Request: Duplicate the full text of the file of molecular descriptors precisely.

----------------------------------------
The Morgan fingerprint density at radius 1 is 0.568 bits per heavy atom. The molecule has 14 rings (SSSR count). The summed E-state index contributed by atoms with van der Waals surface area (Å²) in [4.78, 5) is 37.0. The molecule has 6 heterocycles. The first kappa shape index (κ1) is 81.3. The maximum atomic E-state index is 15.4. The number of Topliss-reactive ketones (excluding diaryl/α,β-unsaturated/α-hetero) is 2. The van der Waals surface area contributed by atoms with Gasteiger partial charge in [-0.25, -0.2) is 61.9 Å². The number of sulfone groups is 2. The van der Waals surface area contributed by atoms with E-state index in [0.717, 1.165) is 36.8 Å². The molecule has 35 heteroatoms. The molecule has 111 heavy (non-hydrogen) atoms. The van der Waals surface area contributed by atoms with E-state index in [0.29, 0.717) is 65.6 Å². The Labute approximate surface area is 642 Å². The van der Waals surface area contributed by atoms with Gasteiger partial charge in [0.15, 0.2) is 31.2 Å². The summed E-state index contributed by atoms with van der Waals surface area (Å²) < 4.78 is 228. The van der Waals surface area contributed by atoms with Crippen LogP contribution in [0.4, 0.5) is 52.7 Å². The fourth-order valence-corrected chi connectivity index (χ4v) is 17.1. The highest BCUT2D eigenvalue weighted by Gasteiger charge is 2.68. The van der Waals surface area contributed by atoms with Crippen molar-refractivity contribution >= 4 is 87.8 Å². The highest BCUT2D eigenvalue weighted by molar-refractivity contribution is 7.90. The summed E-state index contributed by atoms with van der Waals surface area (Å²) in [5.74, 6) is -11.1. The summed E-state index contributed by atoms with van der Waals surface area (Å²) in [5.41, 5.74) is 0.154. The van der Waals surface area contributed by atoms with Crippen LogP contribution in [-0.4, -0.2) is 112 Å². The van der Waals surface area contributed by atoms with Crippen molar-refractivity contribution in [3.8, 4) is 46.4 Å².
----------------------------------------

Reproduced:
The Morgan fingerprint density at radius 1 is 0.568 bits per heavy atom. The molecule has 14 rings (SSSR count). The summed E-state index contributed by atoms with van der Waals surface area (Å²) in [4.78, 5) is 37.0. The molecule has 6 heterocycles. The first kappa shape index (κ1) is 81.3. The maximum atomic E-state index is 15.4. The number of Topliss-reactive ketones (excluding diaryl/α,β-unsaturated/α-hetero) is 2. The van der Waals surface area contributed by atoms with Gasteiger partial charge in [-0.25, -0.2) is 61.9 Å². The number of sulfone groups is 2. The van der Waals surface area contributed by atoms with E-state index in [0.717, 1.165) is 36.8 Å². The molecule has 35 heteroatoms. The molecule has 111 heavy (non-hydrogen) atoms. The van der Waals surface area contributed by atoms with E-state index in [0.29, 0.717) is 65.6 Å². The Labute approximate surface area is 642 Å². The van der Waals surface area contributed by atoms with Gasteiger partial charge in [0.15, 0.2) is 31.2 Å². The summed E-state index contributed by atoms with van der Waals surface area (Å²) < 4.78 is 228. The van der Waals surface area contributed by atoms with Crippen LogP contribution in [0.4, 0.5) is 52.7 Å². The fourth-order valence-corrected chi connectivity index (χ4v) is 17.1. The highest BCUT2D eigenvalue weighted by Gasteiger charge is 2.68. The van der Waals surface area contributed by atoms with Crippen molar-refractivity contribution >= 4 is 87.8 Å². The highest BCUT2D eigenvalue weighted by molar-refractivity contribution is 7.90. The summed E-state index contributed by atoms with van der Waals surface area (Å²) in [5.74, 6) is -11.1. The summed E-state index contributed by atoms with van der Waals surface area (Å²) in [5.41, 5.74) is 0.154. The van der Waals surface area contributed by atoms with Crippen LogP contribution in [-0.4, -0.2) is 112 Å². The van der Waals surface area contributed by atoms with Crippen molar-refractivity contribution in [3.8, 4) is 46.4 Å².